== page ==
Sandy Springs high school teacher and coach dies from the coronavirus

A Sandy Springs teacher and coach has died from COVID-19. Coach Ron Hill was the head football coach at Mount Vernon Presbyterian School in Sandy Springs. Coach Hill passed away Tuesday at a local hospital, just 11 days after being admitted.

Coach Hill's sister, Maria Hill-Harrison, said she is still in shock.

"Kind of just disbelief that it happened that quick and that fast," said Hill-Harrison.

She said her brother started feeling ill on March 12.

"He said he wasn't feeling well, just kind of laboring to breath, but he was just thinking it was his asthma," said Hill-Harrison.

Two days later, on March 14, he was admitted to the hospital. Hill-Harrison said doctors took precautions and isolated him as if he had COVID-19, even though the positive test results didn't come back until this past Saturday, three days before he died.

"It's bad enough you having the coronavirus and you're dying alone because you're isolated and then not being able to bury him and have a funeral," said Hill-Harrison.

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The 63-year-old was a military veteran, a father of 6 girls, and of course, he loved sports. Hill-Harrison said if he wasn't playing he was coaching.

Coach Hill taught and coached at Mount Vernon for seven years. His colleagues at Mount Vernon say he cared deeply for the students, always challenging them to be better.

Mount Vernon has been closed since March 6, before Coach Hill was admitted to the hospital.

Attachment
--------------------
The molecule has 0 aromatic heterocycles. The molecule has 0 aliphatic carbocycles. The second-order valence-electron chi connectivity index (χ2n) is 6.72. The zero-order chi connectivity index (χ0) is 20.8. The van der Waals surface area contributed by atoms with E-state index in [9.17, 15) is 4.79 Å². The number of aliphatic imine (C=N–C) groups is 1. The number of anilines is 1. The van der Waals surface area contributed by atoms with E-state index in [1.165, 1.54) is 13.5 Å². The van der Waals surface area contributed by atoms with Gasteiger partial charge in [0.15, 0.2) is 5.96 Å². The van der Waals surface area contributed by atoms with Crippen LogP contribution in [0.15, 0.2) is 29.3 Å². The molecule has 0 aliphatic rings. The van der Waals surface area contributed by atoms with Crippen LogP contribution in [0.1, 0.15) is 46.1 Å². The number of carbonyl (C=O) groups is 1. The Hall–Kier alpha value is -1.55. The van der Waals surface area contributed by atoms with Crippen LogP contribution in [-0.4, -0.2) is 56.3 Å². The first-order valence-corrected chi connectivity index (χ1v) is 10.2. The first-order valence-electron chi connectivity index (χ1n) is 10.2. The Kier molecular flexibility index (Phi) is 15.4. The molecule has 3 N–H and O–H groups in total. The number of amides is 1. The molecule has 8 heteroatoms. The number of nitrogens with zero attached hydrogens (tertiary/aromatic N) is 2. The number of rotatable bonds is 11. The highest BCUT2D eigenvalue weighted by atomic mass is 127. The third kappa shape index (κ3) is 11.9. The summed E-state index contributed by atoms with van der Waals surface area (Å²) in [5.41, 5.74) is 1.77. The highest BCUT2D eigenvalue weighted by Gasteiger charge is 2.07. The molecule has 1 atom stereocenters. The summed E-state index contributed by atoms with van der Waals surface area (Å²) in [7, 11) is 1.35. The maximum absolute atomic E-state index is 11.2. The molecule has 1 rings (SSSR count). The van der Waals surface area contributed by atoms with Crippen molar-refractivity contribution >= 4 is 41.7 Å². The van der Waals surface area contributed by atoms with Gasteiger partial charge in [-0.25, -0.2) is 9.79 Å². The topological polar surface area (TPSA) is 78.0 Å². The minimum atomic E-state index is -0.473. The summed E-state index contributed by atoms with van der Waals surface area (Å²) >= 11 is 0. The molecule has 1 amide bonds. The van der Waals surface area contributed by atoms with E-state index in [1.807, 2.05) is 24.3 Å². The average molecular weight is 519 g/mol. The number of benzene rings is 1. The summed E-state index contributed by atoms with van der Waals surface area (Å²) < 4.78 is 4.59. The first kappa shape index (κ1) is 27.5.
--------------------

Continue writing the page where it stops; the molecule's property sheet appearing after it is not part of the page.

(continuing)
A statement from the school reads:
"The safety and well-being of all in our community are our first priority. Last week, we communicated with our School families and employees regarding details of possible exposure to COVID-19. Since our last day of school on campus on March 6, we have encouraged everyone in our community to monitor themselves and their children and to follow the guidelines of the CDC and seek medical attention if anyone develops symptoms of illness. We pray for a swift recovery for all affected by this virus and are grateful for the strength and resilience of our community during this difficult time."

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Best prevention measures:

  • Wash your hands often with soap and warm water for at least twenty seconds.
  • If soap and water are not available, use an alcohol-based hand sanitizer.
  • Avoid touching your eyes, nose, and mouth with unwashed hands.
  • Avoid close contact with people who are sick.
  • Stay home when you are sick.
  • Cover your cough or sneeze with a tissue, then throw the tissue in the trash.
  • Clean and disinfect frequently touched objects and surfaces


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